Knowing what she was to become later it is perhaps unexpected that Jane did not become politically involved at Fort Hare. In her own words she was a “political zero”. But there is no doubt that the experience had an important influence on her later life. She learnt directly what it was to subsist on an inadequate diet of mealie pap and a portion of boiled meat twice a week. More importantly she came into contact with those from whose ranks would emerge the leadership of the oppressed African majority. She says “I met the African intellectual … I met the African … I began to understand them and learn to know that they were no different to anybody else.”

Jane and her sister returned to Cape Town in 1926. Neither had graduated as yet, Jane in particular, because Fort Hare lacked the academic staff to take her to graduate level in economics, her sister for a similar reason. The two then took employment, Jane as a teacher at a primary school, and they engaged private tutors to complete their studies. Jane finally graduated in 1931.

It was shortly after her return from Fort Hare that Jane’s political career began. It was 1928/29, the time of the great depression typified by the spectacular Wall Street Crash, and South Africa was by no means untouched. Long unemployment queues were a common sight and the general condition of economic deprivation gave rise to a questioning of ideas. Cape Town, the gateway to Africa, was by the same token the door between South Africa and the rest of the world. Through this door, amongst others, there came economic and political refugees of the first world war, immigrants and visitors, inescapably caught up with ideas born of the socialist revolution in Europe – ideas which questioned the legitimacy of the capitalist ideology , which had little with which to defend itself at the time. In its own little corner of the world, nonetheless, the socio-political heart of South Africa, Cape Town was a veritable ideological melting pot.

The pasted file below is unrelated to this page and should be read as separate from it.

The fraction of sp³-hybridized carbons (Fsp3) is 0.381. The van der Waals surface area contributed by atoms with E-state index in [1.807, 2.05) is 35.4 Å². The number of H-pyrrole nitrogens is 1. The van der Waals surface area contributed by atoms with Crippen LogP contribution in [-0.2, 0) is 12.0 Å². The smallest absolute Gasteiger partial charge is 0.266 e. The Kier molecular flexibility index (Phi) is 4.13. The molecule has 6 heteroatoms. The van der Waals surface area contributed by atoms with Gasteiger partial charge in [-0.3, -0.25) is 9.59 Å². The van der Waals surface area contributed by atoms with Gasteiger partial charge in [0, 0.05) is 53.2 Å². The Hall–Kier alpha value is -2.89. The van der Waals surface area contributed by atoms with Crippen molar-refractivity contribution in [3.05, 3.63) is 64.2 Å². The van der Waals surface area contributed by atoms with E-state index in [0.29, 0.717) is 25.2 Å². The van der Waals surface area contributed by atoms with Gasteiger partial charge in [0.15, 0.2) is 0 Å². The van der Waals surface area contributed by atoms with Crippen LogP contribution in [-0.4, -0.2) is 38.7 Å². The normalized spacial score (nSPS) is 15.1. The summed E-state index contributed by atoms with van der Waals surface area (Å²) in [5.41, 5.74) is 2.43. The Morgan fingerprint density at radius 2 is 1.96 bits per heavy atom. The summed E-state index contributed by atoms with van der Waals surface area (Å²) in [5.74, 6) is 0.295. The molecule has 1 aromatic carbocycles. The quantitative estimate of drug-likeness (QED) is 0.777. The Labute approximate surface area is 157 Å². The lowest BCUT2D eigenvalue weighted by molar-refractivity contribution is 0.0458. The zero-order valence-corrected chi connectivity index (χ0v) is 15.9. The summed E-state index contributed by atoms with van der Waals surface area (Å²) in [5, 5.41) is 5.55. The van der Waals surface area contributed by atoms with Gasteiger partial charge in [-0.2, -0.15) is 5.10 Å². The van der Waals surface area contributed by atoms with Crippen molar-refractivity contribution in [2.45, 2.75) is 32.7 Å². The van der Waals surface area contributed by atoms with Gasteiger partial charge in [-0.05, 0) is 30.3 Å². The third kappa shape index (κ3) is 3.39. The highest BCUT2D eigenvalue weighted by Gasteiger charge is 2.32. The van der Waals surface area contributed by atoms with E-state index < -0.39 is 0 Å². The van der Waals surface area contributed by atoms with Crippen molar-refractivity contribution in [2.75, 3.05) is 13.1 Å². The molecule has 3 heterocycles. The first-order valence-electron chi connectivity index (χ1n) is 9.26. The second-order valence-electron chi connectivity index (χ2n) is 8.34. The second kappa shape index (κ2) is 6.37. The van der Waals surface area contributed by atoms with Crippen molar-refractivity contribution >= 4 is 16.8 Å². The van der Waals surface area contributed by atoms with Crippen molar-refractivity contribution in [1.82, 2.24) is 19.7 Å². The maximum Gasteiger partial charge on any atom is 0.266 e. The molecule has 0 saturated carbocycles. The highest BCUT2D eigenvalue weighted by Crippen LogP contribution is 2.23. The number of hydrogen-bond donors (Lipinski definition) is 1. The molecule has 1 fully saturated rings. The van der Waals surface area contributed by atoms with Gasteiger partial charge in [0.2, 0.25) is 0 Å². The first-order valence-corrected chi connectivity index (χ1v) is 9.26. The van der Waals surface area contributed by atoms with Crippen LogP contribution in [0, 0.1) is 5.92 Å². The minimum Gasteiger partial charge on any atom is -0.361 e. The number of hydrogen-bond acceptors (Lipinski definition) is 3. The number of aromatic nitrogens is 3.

It was in this milieu bodies such as the Communist Party and the Lenin Club achieved viability and it was to meetings of the latter that Jane and her brother Goolam were attracted to listen to lectures given by intellectual figures such as Benjamin Farrington, noted for his work on Greek Science, and Frederick Bodmer, similarly noted in the field of language. A short time before a young man had arrived in Cape Town seeking a vision of life beyond the insularity of rural existence on a farm near the town of Bailey in the Transkei where he born and bred. I.B. Tabata met up with with Goolam Gool who introduced him to these discussions and debates, which naturally led on to his acqaintance with Jane. This was the beginning of a lifelong partnership and political collaboration between the two. But this noteworthy partnership was to be preceded by the pioneering association of the three – “the three musketeers”, as they later became known. Jane, Tabby and Goolam became members of the Lenin Club where their political ideas were shaped.

In the early thirties the Lenin Club was impelled to develop an approach to the inevitable political struggle in South Africa as a basis for its own intervention. A difference in outlook arose amongst the membership.